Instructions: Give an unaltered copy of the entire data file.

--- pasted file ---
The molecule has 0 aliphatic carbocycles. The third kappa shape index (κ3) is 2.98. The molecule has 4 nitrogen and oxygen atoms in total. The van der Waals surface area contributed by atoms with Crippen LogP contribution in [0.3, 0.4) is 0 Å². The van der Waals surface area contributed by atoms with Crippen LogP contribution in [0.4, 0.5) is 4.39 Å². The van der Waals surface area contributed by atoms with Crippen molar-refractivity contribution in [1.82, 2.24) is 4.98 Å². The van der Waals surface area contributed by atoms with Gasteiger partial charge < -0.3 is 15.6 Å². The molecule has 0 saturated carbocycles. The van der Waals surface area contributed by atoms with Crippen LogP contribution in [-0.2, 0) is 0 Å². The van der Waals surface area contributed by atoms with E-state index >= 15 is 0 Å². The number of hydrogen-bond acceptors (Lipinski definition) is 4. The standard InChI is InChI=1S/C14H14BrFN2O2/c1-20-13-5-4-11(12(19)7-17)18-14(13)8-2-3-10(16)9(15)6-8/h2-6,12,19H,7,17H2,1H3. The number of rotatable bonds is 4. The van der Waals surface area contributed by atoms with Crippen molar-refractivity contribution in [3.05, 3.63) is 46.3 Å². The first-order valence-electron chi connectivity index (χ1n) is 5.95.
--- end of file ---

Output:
The molecule has 0 aliphatic carbocycles. The third kappa shape index (κ3) is 2.98. The molecule has 4 nitrogen and oxygen atoms in total. The van der Waals surface area contributed by atoms with Crippen LogP contribution in [0.3, 0.4) is 0 Å². The van der Waals surface area contributed by atoms with Crippen LogP contribution in [0.4, 0.5) is 4.39 Å². The van der Waals surface area contributed by atoms with Crippen molar-refractivity contribution in [1.82, 2.24) is 4.98 Å². The van der Waals surface area contributed by atoms with Gasteiger partial charge < -0.3 is 15.6 Å². The molecule has 0 saturated carbocycles. The van der Waals surface area contributed by atoms with Crippen LogP contribution in [-0.2, 0) is 0 Å². The van der Waals surface area contributed by atoms with E-state index >= 15 is 0 Å². The number of hydrogen-bond acceptors (Lipinski definition) is 4. The standard InChI is InChI=1S/C14H14BrFN2O2/c1-20-13-5-4-11(12(19)7-17)18-14(13)8-2-3-10(16)9(15)6-8/h2-6,12,19H,7,17H2,1H3. The number of rotatable bonds is 4. The van der Waals surface area contributed by atoms with Crippen molar-refractivity contribution in [3.05, 3.63) is 46.3 Å². The first-order valence-electron chi connectivity index (χ1n) is 5.95.